EDIT: The original answer, included above the image, only considers cases E and F. A more complete answer follows the image.

The question can be simplified a little further from my earlier comment: for which $k$, $m$ and $n$ can a rectangle made up of $k$ squares fit into an $m \times n$ rectangle in only way? (Here "way" means the shape of the small rectangle and relative orientation of the small and big rectangles.)

Write factorisations of $k$ as $k=rs$, where $r \leq s$, and assume $m \leq n$. The condition is then that there is a unique factorisation of $k$ with $r \leq m$ and $s \leq n$ (so that the small rectangle fits inside the big rectangle), and if $m < n$ then $s > m$ (so that it can't be rotated if the big rectangle is not a square).

http://www.freeimagehosting.net/5pgcn

The image shows a not quite complete (it does not include, for instance, the case $k=mn$) list of the ways in which two identical rectangles can overlap. I'll give a couple of examples to show how it goes.

Cases A and B are the possibilities for squares. For $n\times n$ squares, the intersection can take size $k$ if and only if $k$ has a unique factorisation with $r, s \leq n$.

Now assume $m < n$. If we have $k=mx$ for some $x \leq m$ then C and either G or H provide distinct configurations with overlap $k$.

The rest of the restrictions on $k$, $m$ and $n$ can be worked out by a rather tedious case check: I don't expect there's a particularly nice phrasing of the conditions you'll obtain.

2 giving up

EDIT: The original answer, included above the image, only considers cases E and F. A more complete answer follows the image.

The question can be simplified a little further from my earlier comment: for which $k$, $m$ and $n$ can a rectangle made up of $k$ squares fit into an $m \times n$ rectangle in only way? (Here "way" means the shape of the small rectangle and relative orientation of the small and big rectangles.)

Write factorisations of $k$ as $k=rs$, where $r \leq s$, and assume $m \leq n$. The condition is then that there is a unique factorisation of $k$ with $r \leq m$ and $s \leq n$ (so that the small rectangle fits inside the big rectangle), and if $m < n$ then $s > m$ (so that it can't be rotated if the big rectangle is not a square).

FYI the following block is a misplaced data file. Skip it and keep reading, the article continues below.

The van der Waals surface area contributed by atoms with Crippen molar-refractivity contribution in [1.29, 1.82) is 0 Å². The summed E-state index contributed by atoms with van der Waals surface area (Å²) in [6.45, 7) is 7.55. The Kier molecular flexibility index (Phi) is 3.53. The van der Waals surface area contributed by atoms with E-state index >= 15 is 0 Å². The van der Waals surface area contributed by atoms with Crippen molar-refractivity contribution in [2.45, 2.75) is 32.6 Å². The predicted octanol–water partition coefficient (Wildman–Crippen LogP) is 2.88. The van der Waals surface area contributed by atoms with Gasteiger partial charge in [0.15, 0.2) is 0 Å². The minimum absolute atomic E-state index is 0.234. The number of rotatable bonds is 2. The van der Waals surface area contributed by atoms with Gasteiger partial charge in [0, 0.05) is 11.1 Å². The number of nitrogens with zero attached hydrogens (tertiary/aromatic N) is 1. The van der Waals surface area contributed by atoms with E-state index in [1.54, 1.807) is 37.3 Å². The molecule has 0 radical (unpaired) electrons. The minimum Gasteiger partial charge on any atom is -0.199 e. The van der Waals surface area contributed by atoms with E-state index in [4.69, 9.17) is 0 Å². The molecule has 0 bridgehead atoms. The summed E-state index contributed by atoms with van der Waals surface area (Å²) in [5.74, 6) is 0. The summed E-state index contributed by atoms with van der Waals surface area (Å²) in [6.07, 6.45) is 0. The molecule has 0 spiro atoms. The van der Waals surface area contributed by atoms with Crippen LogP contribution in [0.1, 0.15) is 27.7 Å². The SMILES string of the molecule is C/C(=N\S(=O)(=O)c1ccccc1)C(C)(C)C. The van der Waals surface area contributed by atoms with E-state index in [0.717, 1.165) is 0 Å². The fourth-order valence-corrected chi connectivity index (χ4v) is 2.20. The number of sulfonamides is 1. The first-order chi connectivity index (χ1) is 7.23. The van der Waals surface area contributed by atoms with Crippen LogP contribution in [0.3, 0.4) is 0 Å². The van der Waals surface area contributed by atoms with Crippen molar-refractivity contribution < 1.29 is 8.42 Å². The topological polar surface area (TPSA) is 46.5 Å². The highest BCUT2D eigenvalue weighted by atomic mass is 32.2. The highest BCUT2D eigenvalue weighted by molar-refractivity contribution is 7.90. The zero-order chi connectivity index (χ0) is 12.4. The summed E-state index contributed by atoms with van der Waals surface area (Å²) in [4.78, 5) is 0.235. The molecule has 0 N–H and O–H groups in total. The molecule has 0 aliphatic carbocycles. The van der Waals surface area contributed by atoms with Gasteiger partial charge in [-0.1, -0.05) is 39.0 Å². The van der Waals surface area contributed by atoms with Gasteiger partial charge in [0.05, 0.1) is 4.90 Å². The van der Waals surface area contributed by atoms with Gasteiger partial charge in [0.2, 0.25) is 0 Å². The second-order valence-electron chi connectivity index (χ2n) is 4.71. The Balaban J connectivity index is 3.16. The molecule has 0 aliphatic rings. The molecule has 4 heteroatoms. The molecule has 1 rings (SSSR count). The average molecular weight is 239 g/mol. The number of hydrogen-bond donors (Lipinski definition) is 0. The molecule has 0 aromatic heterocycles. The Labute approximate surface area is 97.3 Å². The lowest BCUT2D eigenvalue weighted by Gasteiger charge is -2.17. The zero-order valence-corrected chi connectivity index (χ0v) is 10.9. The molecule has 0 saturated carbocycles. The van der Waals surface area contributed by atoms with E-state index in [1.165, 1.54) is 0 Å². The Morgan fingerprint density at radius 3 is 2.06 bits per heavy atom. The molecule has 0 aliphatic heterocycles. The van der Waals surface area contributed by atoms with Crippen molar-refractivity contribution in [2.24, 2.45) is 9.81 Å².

http://www.freeimagehosting.net/5pgcn

The image shows a not quite complete (it does not include, for instance, the case $k=mn$) list of the ways in which two identical rectangles can overlap. I'll give a couple of examples to show how it goes.

Cases A and B are the possibilities for squares. For $n\times n$ squares, the intersection can take size $k$ if and only if $k$ has a unique factorisation with $r, s \leq n$.

Now assume $m < n$. If we have $k=mx$ for some $x \leq m$ then C and either G or H provide distinct configurations with overlap $k$.

The rest of the restrictions on $k$, $m$ and $n$ can be worked out by a rather tedious case check: I don't expect there's a particularly nice phrasing of the conditions you'll obtain.

1

The question can be simplified a little further from my earlier comment: for which $k$, $m$ and $n$ can a rectangle made up of $k$ squares fit into an $m \times n$ rectangle in only way? (Here "way" means the shape of the small rectangle and relative orientation of the small and big rectangles.)

Write factorisations of $k$ as $k=rs$, where $r \leq s$, and assume $m \leq n$. The condition is then that there is a unique factorisation of $k$ with $r \leq m$ and $s \leq n$ (so that the small rectangle fits inside the big rectangle), and if $m < n$ then $s > m$ (so that it can't be rotated if the big rectangle is not a square).